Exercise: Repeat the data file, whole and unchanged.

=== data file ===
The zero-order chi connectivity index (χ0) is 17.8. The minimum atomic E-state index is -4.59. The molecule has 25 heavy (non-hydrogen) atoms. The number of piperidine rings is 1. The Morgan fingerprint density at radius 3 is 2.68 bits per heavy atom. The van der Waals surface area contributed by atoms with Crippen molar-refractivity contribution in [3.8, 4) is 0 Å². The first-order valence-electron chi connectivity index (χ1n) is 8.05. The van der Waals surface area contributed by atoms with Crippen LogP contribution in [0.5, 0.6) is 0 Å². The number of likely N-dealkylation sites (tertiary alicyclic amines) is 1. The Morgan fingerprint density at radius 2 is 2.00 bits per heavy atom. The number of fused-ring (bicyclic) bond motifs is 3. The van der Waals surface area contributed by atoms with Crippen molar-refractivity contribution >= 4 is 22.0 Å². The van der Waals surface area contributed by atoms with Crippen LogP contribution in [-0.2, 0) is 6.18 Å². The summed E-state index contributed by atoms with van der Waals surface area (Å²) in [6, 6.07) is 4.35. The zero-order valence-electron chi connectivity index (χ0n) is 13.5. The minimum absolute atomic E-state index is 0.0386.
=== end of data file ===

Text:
The zero-order chi connectivity index (χ0) is 17.8. The minimum atomic E-state index is -4.59. The molecule has 25 heavy (non-hydrogen) atoms. The number of piperidine rings is 1. The Morgan fingerprint density at radius 3 is 2.68 bits per heavy atom. The van der Waals surface area contributed by atoms with Crippen molar-refractivity contribution in [3.8, 4) is 0 Å². The first-order valence-electron chi connectivity index (χ1n) is 8.05. The van der Waals surface area contributed by atoms with Crippen LogP contribution in [0.5, 0.6) is 0 Å². The number of likely N-dealkylation sites (tertiary alicyclic amines) is 1. The Morgan fingerprint density at radius 2 is 2.00 bits per heavy atom. The number of fused-ring (bicyclic) bond motifs is 3. The van der Waals surface area contributed by atoms with Crippen molar-refractivity contribution >= 4 is 22.0 Å². The van der Waals surface area contributed by atoms with Crippen LogP contribution in [-0.2, 0) is 6.18 Å². The summed E-state index contributed by atoms with van der Waals surface area (Å²) in [6, 6.07) is 4.35. The zero-order valence-electron chi connectivity index (χ0n) is 13.5. The minimum absolute atomic E-state index is 0.0386.